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Commentary from
USN Executive Producer, Andre Taylor.







Hot Air
March, 2001

The need to pump up ratings, sell magazines, and generate buzz has led to a kind of worldwide media chain letter sharing a "scoop," predicting Michael Jordan's return to playing basketball based on sketchy information from unnamed sources. "The source" claims to be close to the now 360-pound Charles Barkley, a man rumored to have devised a scheme whereby he and His Airness would become players for the Washington Wizards of the National Basketball Association (NBA).

Barkley, whose rotund physique balloons even more when viewed through the fun-house glass of televised pregame shows, may be engineering his own brand of wizardry. Indeed it would be grand to see Jordan come back and clean up the poop we now have to endure in the circus known as the National Basketball Association (NBA). You can already sense the giddiness of ringmaster David Stern, but this circus may never come to town.

Barkley and Jordan have started rigorous workout routines. But that's because young basketball players, generally tall, elegant, and muscular black men, find that they become a little rounder and a little heavier just like everyone else when they're not running up and down the court every day. The simultaneous decision of Barkley and Jordan to work on slimming down their larger physiques appears to be mere coincidence.

"If Charles is losing weight and something like that provides motivation for him, that's good for him," Jordan says. "That is not a source of motivation for me to get back into shape…. I am working out because I got up to 240 pounds, and I'm trying to lose weight. Playing basketball at a health club against, in essence, some weekend warriors, is the best way I know how to lose weight. People are taking this stuff way too far, but I can't control what people write or think so I'm not going to address this any more."

The word on the street is that Jordan is bored. It's said His Airness has not been able to get excited about his various business ventures, including his long-distance management of the Wizards from his home in Chicago, Illinois. Jordan has also lost a dollar or two like many investors in today's soft equity markets. And some business ventures, like Internet retailer MVP.com - where Jordan was an investor and spokesman with cohorts National Football League (NFL) Denver Broncos superstar John Elway, and National Hockey League (NHL) New York Rangers legend Wayne Gretzky - have flat-out fizzled.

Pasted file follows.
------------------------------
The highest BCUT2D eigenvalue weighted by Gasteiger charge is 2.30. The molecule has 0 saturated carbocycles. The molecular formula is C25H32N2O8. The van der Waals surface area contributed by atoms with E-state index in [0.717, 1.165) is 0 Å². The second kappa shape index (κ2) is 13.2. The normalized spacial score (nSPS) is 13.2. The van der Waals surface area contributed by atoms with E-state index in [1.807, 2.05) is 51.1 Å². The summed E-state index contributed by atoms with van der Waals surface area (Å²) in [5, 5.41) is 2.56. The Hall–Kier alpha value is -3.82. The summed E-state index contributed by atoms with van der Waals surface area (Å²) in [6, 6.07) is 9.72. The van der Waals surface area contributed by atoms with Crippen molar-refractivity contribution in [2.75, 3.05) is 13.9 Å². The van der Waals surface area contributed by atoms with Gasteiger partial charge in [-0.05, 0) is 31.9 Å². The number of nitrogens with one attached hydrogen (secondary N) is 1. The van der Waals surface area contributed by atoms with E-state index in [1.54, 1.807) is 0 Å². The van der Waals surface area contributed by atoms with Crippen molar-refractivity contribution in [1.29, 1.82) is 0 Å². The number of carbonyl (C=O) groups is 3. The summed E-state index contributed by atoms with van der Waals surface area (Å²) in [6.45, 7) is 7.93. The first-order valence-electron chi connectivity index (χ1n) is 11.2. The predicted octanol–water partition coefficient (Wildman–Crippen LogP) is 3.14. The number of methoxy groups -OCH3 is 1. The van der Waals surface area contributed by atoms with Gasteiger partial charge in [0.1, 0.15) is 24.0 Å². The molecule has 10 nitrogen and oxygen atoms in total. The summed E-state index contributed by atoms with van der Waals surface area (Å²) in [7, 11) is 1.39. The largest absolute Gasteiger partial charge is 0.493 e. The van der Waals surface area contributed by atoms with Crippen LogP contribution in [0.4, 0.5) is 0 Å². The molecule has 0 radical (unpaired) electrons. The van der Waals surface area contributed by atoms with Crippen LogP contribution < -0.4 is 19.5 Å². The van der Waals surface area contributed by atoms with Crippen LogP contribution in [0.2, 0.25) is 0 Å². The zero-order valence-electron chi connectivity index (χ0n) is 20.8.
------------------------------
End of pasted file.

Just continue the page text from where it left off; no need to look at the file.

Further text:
It is certainly plausible that His Airness is looking for something to get excited about. When athletes stop playing they quickly have to make concessions. A promising new chapter in their lives quickly becomes grounded in the grit of starting over. No matter how high they've climbed, and how heroic their portrait during playing days, the cheering stops. There are no daily highlights, no locker room quotes, and no packed arenas with choruses of fans shouting in unison. Assorted moves orchestrated by agents, managers, and handlers during their sports career to illustrating the intelligence of the athlete in business are now obviously symbolic. The well-dressed athlete is left standing in the equivalent of the emperor's new clothes.

While all of this talk of Jordan's return has created quite a rush in the heads of basketball fans, watch out and be careful that you don't fall. Jordan left on the perfect note: the last shot winning the 1998 NBA title - his sixth NBA championship. If nothing else, Jordan knows that at 38 it would be hard to top that performance. As a man well schooled in the art of crafting his own image, don't think he's going to come back to a down market and overly tattooed NBA. He knows he has lots of options, and it's fun to think about Jordan returning. The ubiquitous and contradictory optimism and discontent of NBA fans makes us all believers. But in the end, even when it comes to Michael Jordan, you can expect the end of talk about a comeback that is nothing but hot air.


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